Dark humor, detachment and fatalistic dialogue make for a trippy road trip to Pennsylvania in Matthew Freeman’s new play When is a Clock?, currently running at the Access Theater. Presented by Blue Coyote Theater Group, Freeman’s script renders played-out family dramas like divorce and adultery in a fresh, almost psychedelic form. After all-around wet noodle Gordon’s wife leaves him, his only clue to discern her whereabouts is a mysterious bookmark from Cornersville, PA. In fractured chronological order, we meet Gordon’s wife, son and co-workers, each of whom contributes to her leaving. When Gordon finally finds his wife and confronts the strange shaman she has shacked up with in Cornersville, he learns a baffling truth about the nature of their relationship.
Hardly a typical play, Freeman’s script is really a collection of monologues broken up by a few two-character scenes. What really works about the monologues is that most of them only make sense in hindsight, as we are often shown half of a conversation without knowing who is being addressed—only later are we shown the monologue in context. It is a simple trick, but an effective one that adds many layers to each performance of each repeated scene, especially when scenes we have watched a few times suddenly swerve or deviate. The language of the text balances poetic flourish with stark pragmatism very uniquely, and as a result the voice of When is a Clock? sounds like nothing else. That said, from the final confrontation on, the play’s cohesion gets a little unstuck, preventing audiences from clearly ascertaining exactly what has happened and, even more important, what it might mean.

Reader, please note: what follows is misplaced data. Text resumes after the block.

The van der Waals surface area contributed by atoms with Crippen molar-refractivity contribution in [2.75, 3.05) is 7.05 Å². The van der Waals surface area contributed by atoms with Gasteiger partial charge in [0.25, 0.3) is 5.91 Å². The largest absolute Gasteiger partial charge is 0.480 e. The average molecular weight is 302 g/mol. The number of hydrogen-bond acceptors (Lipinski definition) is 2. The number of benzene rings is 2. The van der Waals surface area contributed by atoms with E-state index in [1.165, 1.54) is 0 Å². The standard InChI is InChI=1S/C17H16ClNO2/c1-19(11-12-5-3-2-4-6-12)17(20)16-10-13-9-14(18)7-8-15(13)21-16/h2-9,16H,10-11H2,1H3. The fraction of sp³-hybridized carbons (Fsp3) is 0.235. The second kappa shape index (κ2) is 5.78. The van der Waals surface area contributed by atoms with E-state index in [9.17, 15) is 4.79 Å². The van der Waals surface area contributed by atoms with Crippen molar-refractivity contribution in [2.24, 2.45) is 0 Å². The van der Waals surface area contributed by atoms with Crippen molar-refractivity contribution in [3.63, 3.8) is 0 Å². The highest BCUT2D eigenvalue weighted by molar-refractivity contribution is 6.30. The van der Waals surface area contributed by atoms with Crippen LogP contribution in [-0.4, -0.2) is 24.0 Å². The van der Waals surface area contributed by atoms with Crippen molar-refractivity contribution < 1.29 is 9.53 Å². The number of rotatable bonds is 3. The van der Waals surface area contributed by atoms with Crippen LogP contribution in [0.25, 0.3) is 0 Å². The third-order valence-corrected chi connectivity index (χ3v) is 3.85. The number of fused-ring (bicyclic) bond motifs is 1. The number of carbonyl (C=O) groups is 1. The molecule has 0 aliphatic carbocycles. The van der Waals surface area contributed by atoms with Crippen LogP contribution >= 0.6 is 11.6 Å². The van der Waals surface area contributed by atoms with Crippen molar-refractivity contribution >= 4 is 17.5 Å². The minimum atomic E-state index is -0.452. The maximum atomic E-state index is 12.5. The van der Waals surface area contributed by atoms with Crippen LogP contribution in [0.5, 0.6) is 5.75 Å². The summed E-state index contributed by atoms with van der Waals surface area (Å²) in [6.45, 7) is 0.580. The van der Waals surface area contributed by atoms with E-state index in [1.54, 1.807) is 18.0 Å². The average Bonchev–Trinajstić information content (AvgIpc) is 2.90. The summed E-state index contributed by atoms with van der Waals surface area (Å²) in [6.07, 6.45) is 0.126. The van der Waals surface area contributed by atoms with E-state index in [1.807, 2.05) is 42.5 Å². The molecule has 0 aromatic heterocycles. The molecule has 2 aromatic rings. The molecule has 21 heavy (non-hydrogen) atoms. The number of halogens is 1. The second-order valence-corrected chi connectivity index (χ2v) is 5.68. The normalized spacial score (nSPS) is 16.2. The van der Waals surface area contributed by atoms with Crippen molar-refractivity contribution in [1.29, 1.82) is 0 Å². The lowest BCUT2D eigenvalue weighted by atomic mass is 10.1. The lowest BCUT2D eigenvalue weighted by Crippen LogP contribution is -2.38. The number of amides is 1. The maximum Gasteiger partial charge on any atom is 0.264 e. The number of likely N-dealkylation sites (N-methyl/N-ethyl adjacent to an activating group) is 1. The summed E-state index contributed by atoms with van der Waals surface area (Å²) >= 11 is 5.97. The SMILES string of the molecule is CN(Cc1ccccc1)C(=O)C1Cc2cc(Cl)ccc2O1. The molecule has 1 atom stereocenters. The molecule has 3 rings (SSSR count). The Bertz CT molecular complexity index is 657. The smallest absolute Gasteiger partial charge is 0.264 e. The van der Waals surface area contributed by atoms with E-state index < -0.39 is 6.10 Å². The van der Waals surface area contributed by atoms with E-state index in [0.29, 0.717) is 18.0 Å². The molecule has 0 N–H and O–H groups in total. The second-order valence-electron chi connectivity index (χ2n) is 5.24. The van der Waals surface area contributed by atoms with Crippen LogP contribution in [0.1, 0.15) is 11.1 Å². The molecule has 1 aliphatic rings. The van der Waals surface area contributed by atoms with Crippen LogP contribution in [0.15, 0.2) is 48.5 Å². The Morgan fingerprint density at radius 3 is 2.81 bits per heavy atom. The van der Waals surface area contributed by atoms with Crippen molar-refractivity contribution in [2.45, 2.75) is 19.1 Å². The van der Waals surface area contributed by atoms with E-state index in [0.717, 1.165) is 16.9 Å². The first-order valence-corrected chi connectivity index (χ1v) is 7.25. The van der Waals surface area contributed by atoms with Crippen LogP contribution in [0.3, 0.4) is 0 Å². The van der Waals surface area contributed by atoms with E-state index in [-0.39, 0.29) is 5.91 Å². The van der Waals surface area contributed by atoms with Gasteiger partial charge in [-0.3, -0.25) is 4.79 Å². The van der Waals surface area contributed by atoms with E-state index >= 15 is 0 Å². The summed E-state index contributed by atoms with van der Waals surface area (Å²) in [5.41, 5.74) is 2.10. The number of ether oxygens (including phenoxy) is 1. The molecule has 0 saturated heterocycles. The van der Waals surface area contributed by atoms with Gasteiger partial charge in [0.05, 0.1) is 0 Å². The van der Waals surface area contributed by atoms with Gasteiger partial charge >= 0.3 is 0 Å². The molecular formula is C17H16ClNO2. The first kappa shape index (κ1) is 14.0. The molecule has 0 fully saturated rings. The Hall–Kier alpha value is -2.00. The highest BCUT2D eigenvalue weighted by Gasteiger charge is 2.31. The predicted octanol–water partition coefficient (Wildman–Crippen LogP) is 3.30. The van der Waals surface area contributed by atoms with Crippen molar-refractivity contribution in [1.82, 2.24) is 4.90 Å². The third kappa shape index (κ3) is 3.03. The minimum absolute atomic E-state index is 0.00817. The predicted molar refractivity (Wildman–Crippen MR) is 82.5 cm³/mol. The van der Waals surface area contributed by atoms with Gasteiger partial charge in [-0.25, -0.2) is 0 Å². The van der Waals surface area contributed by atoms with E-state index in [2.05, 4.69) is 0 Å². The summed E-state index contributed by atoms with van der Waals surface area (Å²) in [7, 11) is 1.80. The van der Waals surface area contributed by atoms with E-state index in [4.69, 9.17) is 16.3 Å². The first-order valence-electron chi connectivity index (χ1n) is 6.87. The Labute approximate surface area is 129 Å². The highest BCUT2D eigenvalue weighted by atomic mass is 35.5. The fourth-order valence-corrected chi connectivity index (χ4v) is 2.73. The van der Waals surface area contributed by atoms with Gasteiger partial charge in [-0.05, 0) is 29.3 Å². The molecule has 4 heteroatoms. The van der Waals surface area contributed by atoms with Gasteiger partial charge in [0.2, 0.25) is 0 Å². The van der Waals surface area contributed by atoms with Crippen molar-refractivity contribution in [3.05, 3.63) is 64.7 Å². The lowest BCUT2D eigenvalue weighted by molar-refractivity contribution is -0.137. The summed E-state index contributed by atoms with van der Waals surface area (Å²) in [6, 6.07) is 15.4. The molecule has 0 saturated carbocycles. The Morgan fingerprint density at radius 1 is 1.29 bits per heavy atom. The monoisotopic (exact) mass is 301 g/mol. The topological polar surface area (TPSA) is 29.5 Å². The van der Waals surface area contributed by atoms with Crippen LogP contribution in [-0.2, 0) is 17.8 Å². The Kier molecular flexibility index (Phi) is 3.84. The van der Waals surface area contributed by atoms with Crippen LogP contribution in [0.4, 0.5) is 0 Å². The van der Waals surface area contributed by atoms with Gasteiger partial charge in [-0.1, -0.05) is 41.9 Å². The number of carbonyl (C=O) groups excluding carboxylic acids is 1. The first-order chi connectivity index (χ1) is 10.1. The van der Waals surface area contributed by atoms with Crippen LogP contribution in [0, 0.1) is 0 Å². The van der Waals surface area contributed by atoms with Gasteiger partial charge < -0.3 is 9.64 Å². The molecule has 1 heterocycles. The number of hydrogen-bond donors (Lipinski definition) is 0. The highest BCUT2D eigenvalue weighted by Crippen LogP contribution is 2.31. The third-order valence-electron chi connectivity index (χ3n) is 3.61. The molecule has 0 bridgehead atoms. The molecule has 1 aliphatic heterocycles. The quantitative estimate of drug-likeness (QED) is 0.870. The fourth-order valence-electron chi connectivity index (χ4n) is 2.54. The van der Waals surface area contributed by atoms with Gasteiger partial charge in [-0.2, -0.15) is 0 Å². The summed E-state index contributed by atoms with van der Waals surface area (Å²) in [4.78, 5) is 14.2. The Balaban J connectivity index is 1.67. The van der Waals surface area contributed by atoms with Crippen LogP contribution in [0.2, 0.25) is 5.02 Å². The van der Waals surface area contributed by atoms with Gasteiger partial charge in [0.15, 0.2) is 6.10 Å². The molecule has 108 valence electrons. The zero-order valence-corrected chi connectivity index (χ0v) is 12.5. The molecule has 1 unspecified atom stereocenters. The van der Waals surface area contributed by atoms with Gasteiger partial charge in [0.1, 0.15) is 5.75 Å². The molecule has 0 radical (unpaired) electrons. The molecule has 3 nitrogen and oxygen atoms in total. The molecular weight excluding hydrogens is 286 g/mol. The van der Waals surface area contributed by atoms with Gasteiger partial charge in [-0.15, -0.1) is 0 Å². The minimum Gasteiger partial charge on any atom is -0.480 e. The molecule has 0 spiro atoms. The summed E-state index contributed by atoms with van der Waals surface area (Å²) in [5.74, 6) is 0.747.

Since Freeman’s talky prose vividly describes each environment, Director Kyle Ancowitz and the design team opts instead for high style, which clicks very well with the script. The projections of lonely small town roads, the upright bed that standing actors “lie” in, the overall rigid staging (and re-staging!) of the scenes — everything beefs up the atmosphere of disconnect. The characters move from one location to the next like chess pieces, moving according to some unknown set of rules, alternately addressing the audience or each other. At times they appear through illuminated fabric walls, adding a ghostly quality to their comings and goings.
It was easy to buy Gordon as a disillusioned husband, thanks to Tom Stagg's precise, subdued performance. His runaway wife Browyn, played by Tracey Gilbert, comes across as both sympathetic and irrational — roped into a strange belief system to fill the void left by her husband. The entire cast is pitch-perfect, with especially good performances from Matthey Trumbull as Gordon’s fish-hating boss and David Delgrosso as the overzealous, statistic-spouting cop investigating Browyn’s disappearance.
Despite a let-down ending, When is a Clock? skirts traditional structure and content aptly, leaving in its wake something wholly new. The tone lands somewhere between the films of Todd Solondz and the surreal paintings of Salvator Dali — a bizarre, but still mundane landscape of non-related non-entities, desperately seeking connection.